- MongoDB Atlas (a new feature): MongoDB recently added MongoDB Atlas global cloud database technology to its offerings. This feature allows you to deploy fully-managed MongoDB via AWS, Azure, or GCP. MongoDB Atlas lets you use drivers, integrations, and tools to reduce the time required to manage your database. Here's the pricing information from Atlas.
- Who Should Use It? MongoDB is a good choice for businesses that have rapid growth or databases with no clear schema definitions (i.e., you have a lot of unstructured data). If you cannot define a schema for your database, if you find yourself denormalizing data schemas, or if your data requirements and schemas are constantly evolving - as is often the case with mobile apps, real-time analytics, content management systems, etc. - MongoDB can be a strong choice for you.
Apache Cassandra (or Cassandra DB) was originally a Facebook product, but in 2008, Facebook released it to the world as a free, open-source NoSQL database system. Here are some of Cassandra's benefits and strengths:
- Free and Open-Source: After Facebook made Cassandra open-source, Apache took over the project in 2010.
- Highly scalable: Cassandra benefits from a "masterless design." That means all of its nodes are identical, which creates operational simplicity, making it easy to scale up to a larger database architecture.
- Active everywhere: Users can write and read from all Cassandra nodes.
- Fast writes and reads: Cassandra's design speeds up read and write commands tremendously via its distributed, highly-available organization, even in the case of massive projects.
- Not ACID Compliant: As a NoSQL database, Cassandra is not ACID compliant, instead Cassandra offers atomic, isolated and durable transactions with eventual consistency.
- Support for SQL: Even though it's not ACID compliant, Cassandra does offer some support for SQL via SQL-like DDL, DML, and SELECT statements.
- Poor with updating and deleting data: Cassandra is not optimized for updating and deleting data.
- Offers excellent data protection: Cassandra features a commit log design that makes sure data isn't lost. It also features backup/restore which adds additional data protection.
- Redundancy of data and node function: Cassandra offers constant uptime and eliminates singular points of failure.
- Who Should Use It? Cassandra is most popular for use with IoT (internet of things) technology because it offers fast, real-time insights. It excels at writing time-based log activities, error logging, and sensor data. If you need fast read and write processing, Cassandra could be your database. Cassandra is also good for those who want to work with SQL-like data types on a NoSQL database.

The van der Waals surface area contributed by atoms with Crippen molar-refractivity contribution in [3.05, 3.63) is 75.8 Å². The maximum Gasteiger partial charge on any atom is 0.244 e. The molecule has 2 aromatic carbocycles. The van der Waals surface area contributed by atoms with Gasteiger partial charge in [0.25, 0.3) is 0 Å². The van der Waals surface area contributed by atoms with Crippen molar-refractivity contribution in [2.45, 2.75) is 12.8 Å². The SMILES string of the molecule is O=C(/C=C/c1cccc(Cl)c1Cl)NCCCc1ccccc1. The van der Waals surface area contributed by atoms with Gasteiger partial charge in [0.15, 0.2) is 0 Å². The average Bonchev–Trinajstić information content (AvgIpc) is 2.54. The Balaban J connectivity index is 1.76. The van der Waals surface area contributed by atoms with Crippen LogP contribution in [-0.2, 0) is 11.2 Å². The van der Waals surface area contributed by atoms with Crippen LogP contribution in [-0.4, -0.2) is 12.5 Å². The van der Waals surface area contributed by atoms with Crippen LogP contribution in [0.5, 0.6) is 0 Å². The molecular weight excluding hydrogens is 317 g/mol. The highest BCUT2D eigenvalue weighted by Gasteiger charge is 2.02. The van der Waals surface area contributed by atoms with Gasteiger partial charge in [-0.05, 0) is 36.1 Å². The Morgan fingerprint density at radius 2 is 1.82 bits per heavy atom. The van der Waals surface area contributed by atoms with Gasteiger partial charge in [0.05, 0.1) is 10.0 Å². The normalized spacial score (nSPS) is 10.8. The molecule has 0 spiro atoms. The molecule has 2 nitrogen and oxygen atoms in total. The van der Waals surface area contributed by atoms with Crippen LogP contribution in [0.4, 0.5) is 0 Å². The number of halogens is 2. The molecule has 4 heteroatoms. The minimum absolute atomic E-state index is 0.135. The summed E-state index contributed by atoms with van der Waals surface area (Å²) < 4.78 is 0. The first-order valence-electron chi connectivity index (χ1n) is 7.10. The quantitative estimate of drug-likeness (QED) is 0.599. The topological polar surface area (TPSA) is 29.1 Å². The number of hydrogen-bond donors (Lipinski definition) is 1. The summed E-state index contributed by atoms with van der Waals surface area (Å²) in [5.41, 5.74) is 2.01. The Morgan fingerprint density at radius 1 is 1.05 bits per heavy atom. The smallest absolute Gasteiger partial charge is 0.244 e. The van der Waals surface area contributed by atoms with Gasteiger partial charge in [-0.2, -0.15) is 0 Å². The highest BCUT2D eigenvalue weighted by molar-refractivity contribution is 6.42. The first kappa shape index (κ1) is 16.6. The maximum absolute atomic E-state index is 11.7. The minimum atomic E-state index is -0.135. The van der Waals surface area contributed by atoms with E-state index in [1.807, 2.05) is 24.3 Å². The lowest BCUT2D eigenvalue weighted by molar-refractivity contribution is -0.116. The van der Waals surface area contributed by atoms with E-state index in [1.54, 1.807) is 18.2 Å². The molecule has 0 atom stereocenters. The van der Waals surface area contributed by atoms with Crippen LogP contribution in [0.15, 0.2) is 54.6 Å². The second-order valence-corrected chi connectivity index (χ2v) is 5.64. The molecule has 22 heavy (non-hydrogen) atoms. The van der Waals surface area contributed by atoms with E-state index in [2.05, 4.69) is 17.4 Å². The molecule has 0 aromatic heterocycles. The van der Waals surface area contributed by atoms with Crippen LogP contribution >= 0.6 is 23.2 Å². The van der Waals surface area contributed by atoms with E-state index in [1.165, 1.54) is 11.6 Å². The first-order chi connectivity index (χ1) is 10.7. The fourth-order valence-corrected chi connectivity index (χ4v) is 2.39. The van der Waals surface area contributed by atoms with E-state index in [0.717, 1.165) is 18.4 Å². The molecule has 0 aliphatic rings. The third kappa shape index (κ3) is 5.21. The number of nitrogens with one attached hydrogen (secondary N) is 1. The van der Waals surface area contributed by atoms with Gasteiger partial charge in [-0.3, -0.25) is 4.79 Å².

Google Cloud BigTable
- Low latency: According to Google, BigTable offers a consistent sub-10ms latency.
- Replication: Through replication, BigTable provides higher availability, durability, and resilience when zonal failures happen. Replication also offers "high availability for live serving apps, and workload isolation for serving vs. analytics."
- Machine learning: BigTable features a storage engine for use with machine learning applications.
- Easy to integrate: Integrates well with open-source data analytics tools.
- Highly scalable: Google BigTable can work with massive data sources in the hundreds of petabytes scale.
- Fully managed with Integrations: Like MongoDB Atlas, BigTable is fully managed, which reduces workload requirements. It also integrates instantly with many platforms, which streamlines the ETL processes required to load data.
- Highly compatible with Google services: As a Google product, BigTable integrates well with other services under the Google umbrella.
- When Should You Use It? According to Google, BigQuery is great for fintech, IoT, and advertising technology as well as other use cases. For fintech, you can create a check for fraud patterns and watch real-time transaction information. You can also save and consolidate financial market data, trading activity, and more. For IoT, you can ingest and understand massive amounts of real-time time series data recorded from sensors to create dashboards and valuable analytics. For advertising, you can gather large amounts of customer behavior data to find patterns that inform your marketing efforts.
As a database modeled after Google BigQuery, Apache Hbase was created to work with large datasets. Here are some of the benefits and strengths of HBase:
- Open-source and free: Apache HBase is an open-source, free, NoSQL database system managed by Apache. It was modeled after Google Cloud BigTable (above), to offer BigTable-like features on top of the Hadoop Distributed File System (HDFS).
- Massive tables: HBase was specifically created to manage large datasets.
- Scales across a cluster: Hbase is excellent at scaling across a cluster. Clusters relate to clustering algorithms, which are used to derive machine learning insights from data.
- Data management: HBase organizes rows into "regions." The regions determine how the table will be divided across more than one node that make up a cluster. If one of the regions is too big, HBase automatically breaks it up to evenly distribute the load across more than one server.
- Works with both unstructured and semi-structured data: As a NoSQL database, HBase is ideal for storing both semi-structured and structured information.
- Consistency: HBase offers fast, consistent processing of read and write commands. After performing a write, all of the read requests on the data will produce the same response.
- Failover: HBase uses replication to offer failover, which reduces or eliminates the negative impact of a system failure on users.
- Sharding: HBase offers automatic and configurable sharding for tables.
- When Should You Use It? The Apache HBase website advises to use HBase "when you need random, realtime read/write access to your big data." The database is designed to host massive tables of information that include billions of rows and millions of columns.
Migrate Data Into Your Database the Easy Way